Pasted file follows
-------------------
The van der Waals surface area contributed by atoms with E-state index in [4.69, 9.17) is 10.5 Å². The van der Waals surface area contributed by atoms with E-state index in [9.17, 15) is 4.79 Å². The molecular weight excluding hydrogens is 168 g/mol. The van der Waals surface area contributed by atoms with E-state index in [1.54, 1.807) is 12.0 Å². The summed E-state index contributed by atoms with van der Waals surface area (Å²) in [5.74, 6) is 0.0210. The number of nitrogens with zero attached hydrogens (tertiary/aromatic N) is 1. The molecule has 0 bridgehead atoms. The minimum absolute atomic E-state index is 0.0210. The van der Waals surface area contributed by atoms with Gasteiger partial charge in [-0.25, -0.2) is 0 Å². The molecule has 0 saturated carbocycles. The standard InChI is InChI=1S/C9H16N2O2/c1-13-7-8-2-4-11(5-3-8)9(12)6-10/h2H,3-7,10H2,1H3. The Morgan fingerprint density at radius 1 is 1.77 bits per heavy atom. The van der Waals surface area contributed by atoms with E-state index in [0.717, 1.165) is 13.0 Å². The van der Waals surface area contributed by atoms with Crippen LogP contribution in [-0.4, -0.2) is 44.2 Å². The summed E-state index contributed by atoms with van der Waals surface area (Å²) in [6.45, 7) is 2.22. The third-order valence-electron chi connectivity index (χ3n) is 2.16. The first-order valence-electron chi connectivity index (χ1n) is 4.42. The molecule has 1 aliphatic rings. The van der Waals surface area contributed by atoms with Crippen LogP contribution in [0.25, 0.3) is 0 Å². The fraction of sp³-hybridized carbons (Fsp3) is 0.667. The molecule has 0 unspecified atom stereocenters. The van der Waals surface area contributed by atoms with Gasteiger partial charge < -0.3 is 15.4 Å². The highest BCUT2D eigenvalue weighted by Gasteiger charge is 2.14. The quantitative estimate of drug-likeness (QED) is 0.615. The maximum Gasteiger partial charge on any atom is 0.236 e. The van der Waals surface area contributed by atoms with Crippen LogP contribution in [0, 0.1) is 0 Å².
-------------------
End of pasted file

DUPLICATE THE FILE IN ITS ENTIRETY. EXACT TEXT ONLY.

The van der Waals surface area contributed by atoms with E-state index in [4.69, 9.17) is 10.5 Å². The van der Waals surface area contributed by atoms with E-state index in [9.17, 15) is 4.79 Å². The molecular weight excluding hydrogens is 168 g/mol. The van der Waals surface area contributed by atoms with E-state index in [1.54, 1.807) is 12.0 Å². The summed E-state index contributed by atoms with van der Waals surface area (Å²) in [5.74, 6) is 0.0210. The number of nitrogens with zero attached hydrogens (tertiary/aromatic N) is 1. The molecule has 0 bridgehead atoms. The minimum absolute atomic E-state index is 0.0210. The van der Waals surface area contributed by atoms with Gasteiger partial charge in [-0.25, -0.2) is 0 Å². The molecule has 0 saturated carbocycles. The standard InChI is InChI=1S/C9H16N2O2/c1-13-7-8-2-4-11(5-3-8)9(12)6-10/h2H,3-7,10H2,1H3. The Morgan fingerprint density at radius 1 is 1.77 bits per heavy atom. The van der Waals surface area contributed by atoms with E-state index in [0.717, 1.165) is 13.0 Å². The van der Waals surface area contributed by atoms with Crippen LogP contribution in [-0.4, -0.2) is 44.2 Å². The summed E-state index contributed by atoms with van der Waals surface area (Å²) in [6.45, 7) is 2.22. The third-order valence-electron chi connectivity index (χ3n) is 2.16. The first-order valence-electron chi connectivity index (χ1n) is 4.42. The molecule has 1 aliphatic rings. The van der Waals surface area contributed by atoms with Crippen LogP contribution in [0.25, 0.3) is 0 Å². The fraction of sp³-hybridized carbons (Fsp3) is 0.667. The molecule has 0 unspecified atom stereocenters. The van der Waals surface area contributed by atoms with Gasteiger partial charge < -0.3 is 15.4 Å². The highest BCUT2D eigenvalue weighted by Gasteiger charge is 2.14. The quantitative estimate of drug-likeness (QED) is 0.615. The maximum Gasteiger partial charge on any atom is 0.236 e. The van der Waals surface area contributed by atoms with Crippen LogP contribution in [0, 0.1) is 0 Å².